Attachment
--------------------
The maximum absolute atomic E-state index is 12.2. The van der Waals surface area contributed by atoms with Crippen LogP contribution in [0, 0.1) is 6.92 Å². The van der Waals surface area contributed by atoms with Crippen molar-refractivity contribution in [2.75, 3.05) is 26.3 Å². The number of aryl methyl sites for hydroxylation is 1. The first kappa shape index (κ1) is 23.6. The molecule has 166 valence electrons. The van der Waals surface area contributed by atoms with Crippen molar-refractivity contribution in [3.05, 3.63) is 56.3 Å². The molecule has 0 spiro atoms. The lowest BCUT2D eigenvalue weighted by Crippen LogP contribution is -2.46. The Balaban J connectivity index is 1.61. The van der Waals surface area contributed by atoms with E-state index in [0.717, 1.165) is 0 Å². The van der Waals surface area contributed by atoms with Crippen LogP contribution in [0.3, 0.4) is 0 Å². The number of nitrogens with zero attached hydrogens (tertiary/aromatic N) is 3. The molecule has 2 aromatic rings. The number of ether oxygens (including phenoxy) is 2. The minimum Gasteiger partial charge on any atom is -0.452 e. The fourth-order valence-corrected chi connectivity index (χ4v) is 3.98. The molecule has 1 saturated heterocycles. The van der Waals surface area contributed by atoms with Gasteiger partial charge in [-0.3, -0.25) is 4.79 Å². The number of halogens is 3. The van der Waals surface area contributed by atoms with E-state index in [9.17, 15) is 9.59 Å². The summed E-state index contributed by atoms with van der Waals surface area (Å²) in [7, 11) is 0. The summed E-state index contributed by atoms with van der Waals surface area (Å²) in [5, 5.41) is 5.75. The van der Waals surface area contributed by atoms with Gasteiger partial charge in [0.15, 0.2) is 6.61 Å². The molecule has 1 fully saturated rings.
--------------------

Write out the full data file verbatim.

The maximum absolute atomic E-state index is 12.2. The van der Waals surface area contributed by atoms with Crippen LogP contribution in [0, 0.1) is 6.92 Å². The van der Waals surface area contributed by atoms with Crippen molar-refractivity contribution in [2.75, 3.05) is 26.3 Å². The number of aryl methyl sites for hydroxylation is 1. The first kappa shape index (κ1) is 23.6. The molecule has 166 valence electrons. The van der Waals surface area contributed by atoms with Crippen molar-refractivity contribution in [3.05, 3.63) is 56.3 Å². The molecule has 0 spiro atoms. The lowest BCUT2D eigenvalue weighted by Crippen LogP contribution is -2.46. The Balaban J connectivity index is 1.61. The van der Waals surface area contributed by atoms with E-state index in [0.717, 1.165) is 0 Å². The van der Waals surface area contributed by atoms with Crippen LogP contribution in [0.3, 0.4) is 0 Å². The number of nitrogens with zero attached hydrogens (tertiary/aromatic N) is 3. The molecule has 2 aromatic rings. The number of ether oxygens (including phenoxy) is 2. The minimum Gasteiger partial charge on any atom is -0.452 e. The fourth-order valence-corrected chi connectivity index (χ4v) is 3.98. The molecule has 1 saturated heterocycles. The van der Waals surface area contributed by atoms with Gasteiger partial charge in [-0.3, -0.25) is 4.79 Å². The number of halogens is 3. The van der Waals surface area contributed by atoms with E-state index in [9.17, 15) is 9.59 Å². The summed E-state index contributed by atoms with van der Waals surface area (Å²) in [7, 11) is 0. The summed E-state index contributed by atoms with van der Waals surface area (Å²) in [5, 5.41) is 5.75. The van der Waals surface area contributed by atoms with Gasteiger partial charge in [0.15, 0.2) is 6.61 Å². The molecule has 1 fully saturated rings.